A tiny ancient human that lived on Luzon Island in the Philippines over 50,000 years ago died at the age of 31, according to a new analysis of the specimen’s teeth. Belonging to the species Homo luzonensis, the miniature hominid was probably less than 1.2 meters (4 feet) tall when fully grown and may have shared some of its characteristics with modern-day chimpanzees.
To date, the only traces ever found of this strange diminutive human are in the form of a few hand and foot bones and a scattering of teeth, all of which were discovered at Luzon’s Callao Cave. Belonging to three separate individuals, the oldest remains are thought to have a minimum age of 67,000 years, while some of the teeth have been dated to at least 50,000 years ago.
In an as-yet un-peer reviewed study, researchers describe how they used synchrotron radiation tomography to count the yearly cement lines in three teeth from a single individual. In doing so, they noticed that H. luzonensis had a dental eruption pattern similar to that of chimps, but which is also present in about five percent of the modern human population.
This, in turn, suggests that the species might have had an ape-like developmental pattern. Assuming this to be the case, the cement lines present in the specimen’s teeth indicate that it reached the grand old age of 31.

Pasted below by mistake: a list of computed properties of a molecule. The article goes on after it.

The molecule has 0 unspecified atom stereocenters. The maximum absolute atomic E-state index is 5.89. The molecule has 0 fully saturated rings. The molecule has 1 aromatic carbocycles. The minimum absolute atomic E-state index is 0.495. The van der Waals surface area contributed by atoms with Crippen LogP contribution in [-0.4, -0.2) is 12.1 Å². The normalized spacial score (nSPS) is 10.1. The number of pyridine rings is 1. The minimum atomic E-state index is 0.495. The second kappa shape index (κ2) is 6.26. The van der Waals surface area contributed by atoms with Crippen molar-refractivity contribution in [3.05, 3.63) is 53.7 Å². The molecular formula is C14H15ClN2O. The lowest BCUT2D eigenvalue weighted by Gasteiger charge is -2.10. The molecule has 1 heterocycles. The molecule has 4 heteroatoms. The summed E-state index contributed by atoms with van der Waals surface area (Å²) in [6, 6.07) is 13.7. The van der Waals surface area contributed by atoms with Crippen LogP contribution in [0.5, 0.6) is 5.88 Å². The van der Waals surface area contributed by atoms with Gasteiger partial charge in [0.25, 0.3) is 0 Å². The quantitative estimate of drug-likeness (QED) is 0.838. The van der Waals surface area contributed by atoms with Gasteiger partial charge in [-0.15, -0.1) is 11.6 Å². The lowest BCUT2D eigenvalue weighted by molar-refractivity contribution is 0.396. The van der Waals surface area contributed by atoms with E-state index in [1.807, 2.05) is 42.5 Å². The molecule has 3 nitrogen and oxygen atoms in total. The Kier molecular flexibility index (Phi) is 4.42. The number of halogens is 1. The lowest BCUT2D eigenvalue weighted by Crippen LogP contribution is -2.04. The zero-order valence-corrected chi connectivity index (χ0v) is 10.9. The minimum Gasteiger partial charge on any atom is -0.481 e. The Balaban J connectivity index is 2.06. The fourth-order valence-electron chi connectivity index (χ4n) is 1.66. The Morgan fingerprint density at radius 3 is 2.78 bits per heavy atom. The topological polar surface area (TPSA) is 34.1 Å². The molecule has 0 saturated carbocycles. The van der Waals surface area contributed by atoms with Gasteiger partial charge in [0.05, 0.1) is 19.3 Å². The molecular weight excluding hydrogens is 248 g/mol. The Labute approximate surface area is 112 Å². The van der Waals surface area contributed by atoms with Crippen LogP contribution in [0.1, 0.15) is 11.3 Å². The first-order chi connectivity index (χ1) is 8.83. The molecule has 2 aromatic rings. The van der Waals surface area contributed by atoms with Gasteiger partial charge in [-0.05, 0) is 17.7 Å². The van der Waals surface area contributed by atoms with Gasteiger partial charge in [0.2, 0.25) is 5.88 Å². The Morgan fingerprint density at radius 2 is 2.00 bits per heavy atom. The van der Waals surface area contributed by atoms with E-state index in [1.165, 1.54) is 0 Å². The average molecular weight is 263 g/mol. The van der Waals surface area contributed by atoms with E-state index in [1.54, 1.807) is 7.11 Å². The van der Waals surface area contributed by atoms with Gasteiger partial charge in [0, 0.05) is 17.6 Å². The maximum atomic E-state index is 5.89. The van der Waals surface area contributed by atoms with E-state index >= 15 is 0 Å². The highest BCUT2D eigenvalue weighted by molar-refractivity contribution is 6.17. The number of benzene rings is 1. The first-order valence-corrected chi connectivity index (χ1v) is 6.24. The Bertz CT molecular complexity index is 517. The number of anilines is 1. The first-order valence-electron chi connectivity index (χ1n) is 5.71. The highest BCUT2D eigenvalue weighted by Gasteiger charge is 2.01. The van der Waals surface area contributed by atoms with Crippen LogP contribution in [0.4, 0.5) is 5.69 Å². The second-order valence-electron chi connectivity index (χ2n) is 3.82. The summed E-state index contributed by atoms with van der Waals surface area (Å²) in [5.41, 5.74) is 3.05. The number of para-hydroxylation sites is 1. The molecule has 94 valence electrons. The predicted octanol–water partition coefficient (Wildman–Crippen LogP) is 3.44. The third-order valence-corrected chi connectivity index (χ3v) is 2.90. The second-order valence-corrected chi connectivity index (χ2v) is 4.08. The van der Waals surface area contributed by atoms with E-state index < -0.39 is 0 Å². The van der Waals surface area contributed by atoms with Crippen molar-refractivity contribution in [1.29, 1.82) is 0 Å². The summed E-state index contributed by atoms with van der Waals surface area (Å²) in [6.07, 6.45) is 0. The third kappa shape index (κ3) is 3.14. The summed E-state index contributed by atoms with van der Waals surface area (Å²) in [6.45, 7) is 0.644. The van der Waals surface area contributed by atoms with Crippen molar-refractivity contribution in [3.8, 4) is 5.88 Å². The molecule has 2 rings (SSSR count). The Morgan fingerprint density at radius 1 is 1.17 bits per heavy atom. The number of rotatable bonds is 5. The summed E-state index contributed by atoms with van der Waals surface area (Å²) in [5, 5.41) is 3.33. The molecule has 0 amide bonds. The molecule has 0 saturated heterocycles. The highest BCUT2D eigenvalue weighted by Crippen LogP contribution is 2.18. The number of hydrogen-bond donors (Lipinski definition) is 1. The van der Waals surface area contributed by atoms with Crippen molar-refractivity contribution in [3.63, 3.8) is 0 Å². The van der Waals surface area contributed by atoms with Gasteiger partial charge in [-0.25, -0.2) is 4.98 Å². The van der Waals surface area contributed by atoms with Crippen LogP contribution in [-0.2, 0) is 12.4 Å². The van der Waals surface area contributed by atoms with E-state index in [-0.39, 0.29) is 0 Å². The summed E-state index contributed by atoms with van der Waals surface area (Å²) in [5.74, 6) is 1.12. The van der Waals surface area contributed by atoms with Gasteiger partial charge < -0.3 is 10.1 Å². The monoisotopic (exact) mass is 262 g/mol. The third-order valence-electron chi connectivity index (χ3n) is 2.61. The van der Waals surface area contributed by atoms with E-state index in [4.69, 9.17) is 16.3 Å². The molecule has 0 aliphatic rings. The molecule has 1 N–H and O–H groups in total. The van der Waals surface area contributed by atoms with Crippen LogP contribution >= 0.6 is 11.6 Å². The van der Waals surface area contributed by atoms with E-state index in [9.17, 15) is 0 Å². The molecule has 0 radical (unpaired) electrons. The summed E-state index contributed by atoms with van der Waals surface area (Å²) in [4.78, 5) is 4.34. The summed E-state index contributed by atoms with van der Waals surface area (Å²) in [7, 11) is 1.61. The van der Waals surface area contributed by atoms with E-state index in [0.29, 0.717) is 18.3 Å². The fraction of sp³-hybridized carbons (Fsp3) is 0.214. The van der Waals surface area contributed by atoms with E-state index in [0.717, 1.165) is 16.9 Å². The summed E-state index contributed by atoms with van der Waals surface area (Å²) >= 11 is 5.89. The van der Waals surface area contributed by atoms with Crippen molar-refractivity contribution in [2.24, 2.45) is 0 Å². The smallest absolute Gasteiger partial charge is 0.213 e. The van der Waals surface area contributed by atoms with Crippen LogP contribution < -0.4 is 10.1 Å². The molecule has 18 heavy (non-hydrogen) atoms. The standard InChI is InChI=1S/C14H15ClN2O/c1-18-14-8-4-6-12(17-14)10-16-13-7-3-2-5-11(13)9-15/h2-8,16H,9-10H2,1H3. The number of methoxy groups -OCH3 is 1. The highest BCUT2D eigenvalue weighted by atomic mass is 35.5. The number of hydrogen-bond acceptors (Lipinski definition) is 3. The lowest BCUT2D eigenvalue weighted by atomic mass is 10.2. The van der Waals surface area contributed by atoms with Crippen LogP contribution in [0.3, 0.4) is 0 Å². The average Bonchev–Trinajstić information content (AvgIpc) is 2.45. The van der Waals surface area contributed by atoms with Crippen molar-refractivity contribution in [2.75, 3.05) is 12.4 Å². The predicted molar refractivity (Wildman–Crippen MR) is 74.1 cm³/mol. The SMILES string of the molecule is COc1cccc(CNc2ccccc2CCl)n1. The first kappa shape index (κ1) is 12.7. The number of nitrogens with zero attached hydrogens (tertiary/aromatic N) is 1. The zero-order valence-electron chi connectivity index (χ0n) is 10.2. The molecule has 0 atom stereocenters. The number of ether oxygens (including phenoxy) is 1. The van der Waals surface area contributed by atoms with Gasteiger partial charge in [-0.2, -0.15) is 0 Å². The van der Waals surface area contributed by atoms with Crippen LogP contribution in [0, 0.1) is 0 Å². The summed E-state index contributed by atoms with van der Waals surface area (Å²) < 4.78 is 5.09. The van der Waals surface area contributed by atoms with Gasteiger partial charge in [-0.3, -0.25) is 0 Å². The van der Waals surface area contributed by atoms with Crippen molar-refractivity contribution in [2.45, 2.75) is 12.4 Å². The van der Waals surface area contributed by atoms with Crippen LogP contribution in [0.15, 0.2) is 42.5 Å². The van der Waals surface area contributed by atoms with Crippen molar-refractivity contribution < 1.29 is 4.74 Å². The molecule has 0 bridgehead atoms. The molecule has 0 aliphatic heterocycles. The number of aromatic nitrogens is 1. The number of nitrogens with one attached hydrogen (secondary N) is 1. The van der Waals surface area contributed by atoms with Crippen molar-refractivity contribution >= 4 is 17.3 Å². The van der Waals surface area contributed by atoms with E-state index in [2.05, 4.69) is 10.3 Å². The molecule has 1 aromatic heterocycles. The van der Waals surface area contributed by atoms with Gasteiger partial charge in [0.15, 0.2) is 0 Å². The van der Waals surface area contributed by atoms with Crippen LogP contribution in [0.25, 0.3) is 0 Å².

Speaking to IFLScience, study author Dr Anneke van Heteren explained that “this is the first time we’ve used multiple teeth from the same individual to find something out about the developmental pattern, in this case of a species that we don’t know much about because we've only got a couple of finger and toe bones, part of a juvenile thigh bone and a couple of teeth.”
Because developmental pattern is correlated with traits like brain size, life expectancy and age at first reproduction, the results of this study bring us closer to understanding more about the physiology of H. luzonensis. For instance, if the species really did exhibit chimp-like development then “a lot of the life history traits might have been more similar to apes or perhaps intermediate between humans and apes,” van Heteren says.
“So you would expect age of first reproduction to be sooner, you would expect them to finish growing sooner than modern humans, and you would also expect them to die sooner than modern humans.”
For now, though, van Heteren says that such assumptions are “just speculation” as it’s impossible to reconstruct the life history of a species from a single individual. “To draw conclusions about an entire species we feel is too speculative at the moment but it’s something that is theoretically possible in the future if we have more information from more specimens,” she says.
“If you have more individuals you can start saying things about life expectancy – is it normal for them to die in their thirties or was he or she a very old or a very young individual to die at that age?”. Bearing in mind that we don’t know if this specimen died of natural causes, it’s far too soon to start making any generalizations about this enigmatic species.
In their write-up, the authors draw some interesting comparisons between H. luzonensis and Homo floresiensis – another island-dwelling miniature hominid that lived in Indonesia until about 50,000 years ago. Despite the recent disappearance of the species, analyses have indicated that it had a brain size comparable to that of chimpanzees, thus establishing the possibility that the same could be true of the ancient inhabitants of Luzon.
The study is currently available as a preprint on bioRxiv.